10. delacour

    I don’t like to boil my veggies, so I usually steam them. It works best with soft veggies such as the bok choy. That’s how I normally prepare this dish.

  11. Alex

    this chinese greens with oyster sauce looks so good. i will try making it using you chinese greens with oyster sauce recipe.

  12. shekin

    Love this recipe and thanks for the great tips. Made it last night and turned out to be exactly like I wanted. Green still crunchy and sauce is yummy. Thanks again!!!!(7 Sep 08)

  13. Anonymous

    Nice recipe, now I can do the asian greens in ‘restaurant style’.

    My 5 min asian green recipe is usually: Heat oil and add crushed garlic until aromatic, then add the green veggies, oyster sauce, a little soy sauce and sugar.

    But now, I can do your style if I have dinner parties or cooking for the in-laws, to make it more presentable.

  14. Gary

    Great recipe, I do a dish similar to this but use a little rice flour to replace the sugar, and add a bit of crab broil to the cool water when dissolving the flour. This enhances the Oyster flavor and adds a bit of sweet thickness to the sauce. Very Chinese restaurant-style in my opinion.

  15. Emile

    So simple and yet so effective. I cooked the bok choi for a bit longer than you said but it was brill and its another of your recipes that I’ll be doing again.

  16. Linda

    Hi, Can you please confirm if that’s crushed peanuts on top of the bok choy in your picture?? It looks like it is to me but you never mentioned peanuts in your recipe?
    Thanks, Linda

  17. Hugh

    Hey, a quick question for someone: to make the garlic infused oil you say to brown it in “cooking oil” — is there a type of oil you use as your standard? Should it be an essentially flavourless oil like canola, soy, or peanut, or could one use sesame oil? Inquiring minds want to know (I tried the recipe with soybean oil with a dash of sesame in it and it wasn’t at all bad, but I wondered what the received wisdom was!)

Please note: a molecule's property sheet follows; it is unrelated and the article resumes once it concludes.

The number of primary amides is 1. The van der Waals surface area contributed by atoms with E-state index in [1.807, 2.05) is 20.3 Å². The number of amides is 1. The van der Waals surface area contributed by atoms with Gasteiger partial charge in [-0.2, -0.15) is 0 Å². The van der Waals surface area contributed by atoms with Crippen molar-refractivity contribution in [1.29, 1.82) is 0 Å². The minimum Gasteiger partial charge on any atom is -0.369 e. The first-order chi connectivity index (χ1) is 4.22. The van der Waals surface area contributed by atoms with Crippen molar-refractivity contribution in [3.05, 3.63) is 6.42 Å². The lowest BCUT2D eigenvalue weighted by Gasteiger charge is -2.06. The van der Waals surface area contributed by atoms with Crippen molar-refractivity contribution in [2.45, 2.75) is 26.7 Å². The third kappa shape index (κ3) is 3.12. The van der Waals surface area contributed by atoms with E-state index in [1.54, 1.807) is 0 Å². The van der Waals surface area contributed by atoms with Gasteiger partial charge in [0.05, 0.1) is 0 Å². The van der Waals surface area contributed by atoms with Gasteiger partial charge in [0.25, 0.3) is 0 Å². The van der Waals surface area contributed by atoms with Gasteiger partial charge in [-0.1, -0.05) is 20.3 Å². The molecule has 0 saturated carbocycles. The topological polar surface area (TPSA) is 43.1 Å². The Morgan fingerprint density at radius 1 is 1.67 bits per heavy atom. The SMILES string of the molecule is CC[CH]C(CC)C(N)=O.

18. Gangka


    Thanks a lot for sharing simple and delicious Chinese recipes. I followed exactly the whole recipe and it turned out well… Delicious. I made it a point to cook this recipe every week. I’m looking for Baby Kailan recipe and ‘Chap cai'(mixed vegetable) recipe. Keep up your good work.

  19. Simon

    Very good and tasty dish, but I substituted water with unsalted chicken stock. It basically just added a little extra flavor. Excellent recipe;)

  20. GypsyDave

    Just made this using standard mustard greens, it was great. It would probably be good using just about any vegetable in the “brassica” family. I had it with fried eggs on sour dough toast. Delicious!!! Didn’t have any white pepper so I substituted a few drops of siracha… Very good.

  21. Alex Noreson

    Before anyone screams Adultery, let me say that Chinese and Cajun cuisine has been very popular in New Orleans for a long time but not highly promoted. And for anyone that hasn’t heard of this particular mix, try it once and laissez les bon temps rouler..(let the good times roll) Your baby bok choy recipe is a perfect match made in heaven for Louisiana Cajun Crayfish Tails sauteed in the same garlic oil with a few drops of liquid crab boil seasoning for spice (warning -this stuff is hot). and served along on top of your Baby Bok Choy Greens just as you wrote it. Kudos for a very detailed but simple recipe. Go Girl.

  22. Anne

    I just made this tonight with your Chinese style steamed fish with great results. I love the garlic oil on top especially. For a long time I’ve been puzzled about how to flavor my bok choy and now I think I might’ve found a favorite! Thank you :)

  23. Ronald

    Thanks, finally found a good description how to make this healthy vegetable (did it wrong all the time by cooking the bok choy in oil…)

  24. Ilanna

    Made this with mustard greens and it was the first time I’ve really enjoyed eating them. Thank you!

Leave a Comment

Your email address will not be published. Required fields are marked *